Europe Needs a Workable One-Stop Shop
Posted by John Jolliffe, European Government Relations Lead
This week the European Commission and the CNIL (the French Data Protection Authority) launch eagerly-awaited consultations with industry on how to interpret and enforce certain parts of the General Data Protection Regulation (GDPR), Europe’s new Data Protection law which is due to come into effect in mid-2018.
One of the aspects of the GDPR where consultation with industry would be most beneficial is the notion of the “One Stop Shop” or OSS, which determines how a data controller interacts with the different national data protection authorities in Europe.
The GDPR foresees a complicated interplay of roles and sharing of powers between the “lead” authority where a company is based, other “concerned” authorities where data subjects can be impacted, and an overarching committee of Data Protection Authorities (DPAs) – the European Data Protection Board (EDPB) – acting as a kind of dispute resolution mechanism. The practical details of the new OSS model present a number of challenges for controllers and, ultimately, for data subjects.
So while OSS is not on the agenda for this week’s consultations, it is to be hoped that the Article 29 Working party – the committee of national data protection authorities – will make it a priority to issue some guidance on OSS later in the year. From the perspective of a company whose customers and employees span all over Europe, we think there are a number of challenges that such guidance could usefully address:
Clarity needed over how a DPA can argue that they are the “lead authority”
The GDPR text assumes a world where companies operate a “hub and spoke” corporate structure, with a “main establishment” controlling the operations of distributed local operations. But organizational efficiency often requires the decentralised management of activities such as business development and marketing in offices outside the “place of central administration”, meaning that multiple decision makers may be involved in data processing decisions. Could the mere existence of a company employee with a particular title in a country outside a main establishment give another DPA an opportunity to assert supervisory responsibility? Hopefully the guidance will recognise that where a company has a central place of administration and has put in place effective data processing policies and procedures to ensure internal coordination and the possibility of effective control from the place of central administration, the mere fact that a company has decentralized decision makers should not open the lead authority analysis up to debate by other DPAs.
Clarity needed over when a DPA can become a “concerned” DPA
DPAs other than the lead authority can automatically achieve “concerned” status – giving them the right to be involved in investigations of the lead authority – merely by having a data controller or processor established in their territory or, where a controller has no office in a member state, if the processing “substantially affects data subjects” in their country. In both cases the threshold for becoming a concerned DPA seems all too easily met, with the risk of protracted discussions over the measures and decisions of the lead DPA and the eventual use of the EDPB as the ultimate decision-making body. It would be helpful if the Article 29 Working Party guidance could propose some kind of materiality threshold to clarify how “concerned” status can be acquired in practice, and prevent the administrative wrangling that runs counter to the idea of efficient regulation and legal certainty.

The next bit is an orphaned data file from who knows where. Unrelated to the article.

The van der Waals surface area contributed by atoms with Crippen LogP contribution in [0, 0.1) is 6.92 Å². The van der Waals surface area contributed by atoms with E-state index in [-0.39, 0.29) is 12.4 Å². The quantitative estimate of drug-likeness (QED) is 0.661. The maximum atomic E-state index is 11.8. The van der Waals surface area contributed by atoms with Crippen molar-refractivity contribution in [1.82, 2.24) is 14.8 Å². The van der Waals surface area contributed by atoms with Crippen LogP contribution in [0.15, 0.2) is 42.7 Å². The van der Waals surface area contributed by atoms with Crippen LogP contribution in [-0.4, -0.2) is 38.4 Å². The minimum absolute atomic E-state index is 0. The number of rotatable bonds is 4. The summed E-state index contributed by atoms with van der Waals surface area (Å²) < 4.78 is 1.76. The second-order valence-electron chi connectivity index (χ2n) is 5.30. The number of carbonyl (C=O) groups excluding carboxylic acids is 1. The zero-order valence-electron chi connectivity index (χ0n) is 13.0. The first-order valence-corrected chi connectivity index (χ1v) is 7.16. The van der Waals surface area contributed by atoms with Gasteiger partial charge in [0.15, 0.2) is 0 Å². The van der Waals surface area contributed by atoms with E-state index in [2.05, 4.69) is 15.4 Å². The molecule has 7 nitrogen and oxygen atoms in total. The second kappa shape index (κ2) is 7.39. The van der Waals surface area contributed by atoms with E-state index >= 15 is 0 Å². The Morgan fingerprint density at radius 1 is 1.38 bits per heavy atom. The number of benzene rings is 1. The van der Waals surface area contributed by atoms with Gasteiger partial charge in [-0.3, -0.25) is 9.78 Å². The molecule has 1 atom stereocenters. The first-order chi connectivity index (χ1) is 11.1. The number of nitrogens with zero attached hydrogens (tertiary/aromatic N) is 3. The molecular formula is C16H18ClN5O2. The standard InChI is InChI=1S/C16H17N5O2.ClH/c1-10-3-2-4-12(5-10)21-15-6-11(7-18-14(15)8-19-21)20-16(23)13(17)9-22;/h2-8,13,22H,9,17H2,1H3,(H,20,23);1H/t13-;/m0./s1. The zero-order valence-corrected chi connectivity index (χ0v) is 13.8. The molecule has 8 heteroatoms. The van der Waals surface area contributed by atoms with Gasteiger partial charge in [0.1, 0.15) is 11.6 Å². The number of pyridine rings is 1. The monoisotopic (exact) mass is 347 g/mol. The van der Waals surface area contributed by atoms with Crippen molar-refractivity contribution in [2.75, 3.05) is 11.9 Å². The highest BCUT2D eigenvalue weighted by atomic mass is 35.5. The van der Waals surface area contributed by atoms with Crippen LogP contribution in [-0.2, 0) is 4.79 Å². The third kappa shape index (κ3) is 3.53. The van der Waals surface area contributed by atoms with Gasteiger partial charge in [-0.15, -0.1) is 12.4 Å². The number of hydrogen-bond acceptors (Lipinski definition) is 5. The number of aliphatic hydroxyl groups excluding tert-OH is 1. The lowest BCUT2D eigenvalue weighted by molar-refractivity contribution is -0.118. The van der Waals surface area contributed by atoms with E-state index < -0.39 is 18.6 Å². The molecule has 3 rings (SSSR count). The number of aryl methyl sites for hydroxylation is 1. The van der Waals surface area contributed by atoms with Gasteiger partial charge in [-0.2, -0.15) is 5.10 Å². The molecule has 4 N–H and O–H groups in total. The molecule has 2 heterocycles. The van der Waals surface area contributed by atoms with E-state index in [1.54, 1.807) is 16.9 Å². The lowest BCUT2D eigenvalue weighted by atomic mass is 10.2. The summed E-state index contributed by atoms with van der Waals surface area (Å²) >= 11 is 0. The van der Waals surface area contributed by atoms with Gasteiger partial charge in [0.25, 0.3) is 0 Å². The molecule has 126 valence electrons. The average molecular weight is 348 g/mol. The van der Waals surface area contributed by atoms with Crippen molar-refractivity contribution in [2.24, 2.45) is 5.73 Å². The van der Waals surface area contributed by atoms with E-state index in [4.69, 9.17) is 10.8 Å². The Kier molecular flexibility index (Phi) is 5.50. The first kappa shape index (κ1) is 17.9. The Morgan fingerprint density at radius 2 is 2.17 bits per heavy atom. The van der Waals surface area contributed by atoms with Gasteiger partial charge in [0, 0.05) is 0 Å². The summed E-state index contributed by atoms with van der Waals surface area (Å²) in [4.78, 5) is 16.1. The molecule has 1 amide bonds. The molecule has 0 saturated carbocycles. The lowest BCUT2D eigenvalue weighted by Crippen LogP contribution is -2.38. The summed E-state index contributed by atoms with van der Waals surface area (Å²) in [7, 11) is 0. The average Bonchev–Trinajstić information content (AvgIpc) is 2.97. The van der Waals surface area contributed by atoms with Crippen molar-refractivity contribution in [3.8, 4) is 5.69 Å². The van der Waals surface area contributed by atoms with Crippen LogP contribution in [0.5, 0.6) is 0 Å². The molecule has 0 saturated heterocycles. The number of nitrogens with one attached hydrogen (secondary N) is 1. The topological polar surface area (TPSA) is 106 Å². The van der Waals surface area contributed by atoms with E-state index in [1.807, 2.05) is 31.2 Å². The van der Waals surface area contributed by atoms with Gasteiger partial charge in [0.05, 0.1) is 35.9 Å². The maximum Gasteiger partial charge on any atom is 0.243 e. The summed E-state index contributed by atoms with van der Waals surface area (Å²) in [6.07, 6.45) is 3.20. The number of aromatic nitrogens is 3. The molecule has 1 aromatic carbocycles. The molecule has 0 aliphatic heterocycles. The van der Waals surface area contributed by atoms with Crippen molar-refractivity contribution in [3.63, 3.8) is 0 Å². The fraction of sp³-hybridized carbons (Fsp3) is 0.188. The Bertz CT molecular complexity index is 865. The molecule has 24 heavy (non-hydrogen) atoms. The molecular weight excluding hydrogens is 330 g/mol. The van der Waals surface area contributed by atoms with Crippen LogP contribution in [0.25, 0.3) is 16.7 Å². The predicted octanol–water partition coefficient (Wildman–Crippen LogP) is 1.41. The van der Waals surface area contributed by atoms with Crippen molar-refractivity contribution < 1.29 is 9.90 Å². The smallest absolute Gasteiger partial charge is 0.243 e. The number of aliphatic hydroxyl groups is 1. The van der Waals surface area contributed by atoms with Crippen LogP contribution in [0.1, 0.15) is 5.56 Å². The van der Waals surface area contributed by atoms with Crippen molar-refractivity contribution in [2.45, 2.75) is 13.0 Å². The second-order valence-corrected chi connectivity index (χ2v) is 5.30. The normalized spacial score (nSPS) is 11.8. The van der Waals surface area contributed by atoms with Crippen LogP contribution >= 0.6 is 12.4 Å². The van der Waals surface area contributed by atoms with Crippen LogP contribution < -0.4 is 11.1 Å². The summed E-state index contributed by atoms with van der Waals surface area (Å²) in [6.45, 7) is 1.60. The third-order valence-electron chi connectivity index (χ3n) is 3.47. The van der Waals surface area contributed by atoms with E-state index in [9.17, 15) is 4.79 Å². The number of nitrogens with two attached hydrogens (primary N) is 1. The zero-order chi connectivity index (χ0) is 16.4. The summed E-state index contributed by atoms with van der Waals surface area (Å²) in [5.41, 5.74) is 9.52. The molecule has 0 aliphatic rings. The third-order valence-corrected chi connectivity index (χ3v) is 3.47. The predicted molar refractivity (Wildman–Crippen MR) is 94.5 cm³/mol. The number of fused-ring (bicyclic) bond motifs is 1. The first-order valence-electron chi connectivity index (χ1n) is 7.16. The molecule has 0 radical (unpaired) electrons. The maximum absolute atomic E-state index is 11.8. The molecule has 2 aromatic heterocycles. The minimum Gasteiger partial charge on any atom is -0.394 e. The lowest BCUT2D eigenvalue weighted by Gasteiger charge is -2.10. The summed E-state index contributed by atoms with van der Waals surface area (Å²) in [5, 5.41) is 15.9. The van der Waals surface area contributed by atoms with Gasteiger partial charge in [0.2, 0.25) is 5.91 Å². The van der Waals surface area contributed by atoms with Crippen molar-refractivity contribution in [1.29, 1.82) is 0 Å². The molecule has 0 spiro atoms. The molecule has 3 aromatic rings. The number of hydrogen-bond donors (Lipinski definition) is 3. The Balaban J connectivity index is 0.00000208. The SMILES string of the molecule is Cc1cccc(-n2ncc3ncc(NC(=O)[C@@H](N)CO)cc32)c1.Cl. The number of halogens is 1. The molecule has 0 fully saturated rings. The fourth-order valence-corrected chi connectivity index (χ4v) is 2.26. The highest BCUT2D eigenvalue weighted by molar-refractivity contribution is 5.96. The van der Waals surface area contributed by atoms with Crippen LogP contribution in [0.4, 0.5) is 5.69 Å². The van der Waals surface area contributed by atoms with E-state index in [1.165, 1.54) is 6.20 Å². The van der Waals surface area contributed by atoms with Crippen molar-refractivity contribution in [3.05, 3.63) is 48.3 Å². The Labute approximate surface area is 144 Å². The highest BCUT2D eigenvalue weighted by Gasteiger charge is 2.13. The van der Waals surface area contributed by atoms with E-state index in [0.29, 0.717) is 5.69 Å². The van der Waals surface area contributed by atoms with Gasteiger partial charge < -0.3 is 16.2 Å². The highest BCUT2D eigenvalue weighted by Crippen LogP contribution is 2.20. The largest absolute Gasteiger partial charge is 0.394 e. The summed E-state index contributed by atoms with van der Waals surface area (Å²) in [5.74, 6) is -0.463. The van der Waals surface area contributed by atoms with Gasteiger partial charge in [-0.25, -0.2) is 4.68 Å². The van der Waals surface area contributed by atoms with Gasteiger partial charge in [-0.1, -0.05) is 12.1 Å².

Clarity needed over the threshold for escalating an issue to the EDPB
At the moment a concerned DPA need only formulate “a relevant and reasoned objection” to refer the opinion of a lead DPA for review to the EDPB. This threshold has little value as, in practice, any DPA worthy of the name should be able to easily fulfil these criteria. There is a need for some additional materiality threshold in the guidance to prevent overuse of the consistency mechanism by DPAs who simply disagree with the findings of their counterparts in the lead DPA.
Clarity needed over when the urgency mechanism can be triggered
Similarly, in order to take unilateral action under the emergency mechanism – rather than waiting for a decision of the lead DPA – a concerned authority only needs to have “reasons to consider that there is an urgent need to act in order to protect the interests of data subjects”. This threshold is clearly too subjective, and there are potential risks when unilateral action in one jurisdiction can affect the rights of data controllers and data subjects in other jurisdictions. Again, hopefully the guidance can define some kind of materiality threshold that needs to be met before the procedure can be invoked.
I hope that the Article 29 Working Party guidance on OSS will take some of these practical considerations on board, and help define procedures that can avoid tying up DPAs, individuals and companies in unproductive administrative conversations that do nothing to enhance data subject rights or provide businesses with the certainty they need to operate. The prize, if they get it right, will be greater accountability for controllers and more effective rights for data subjects.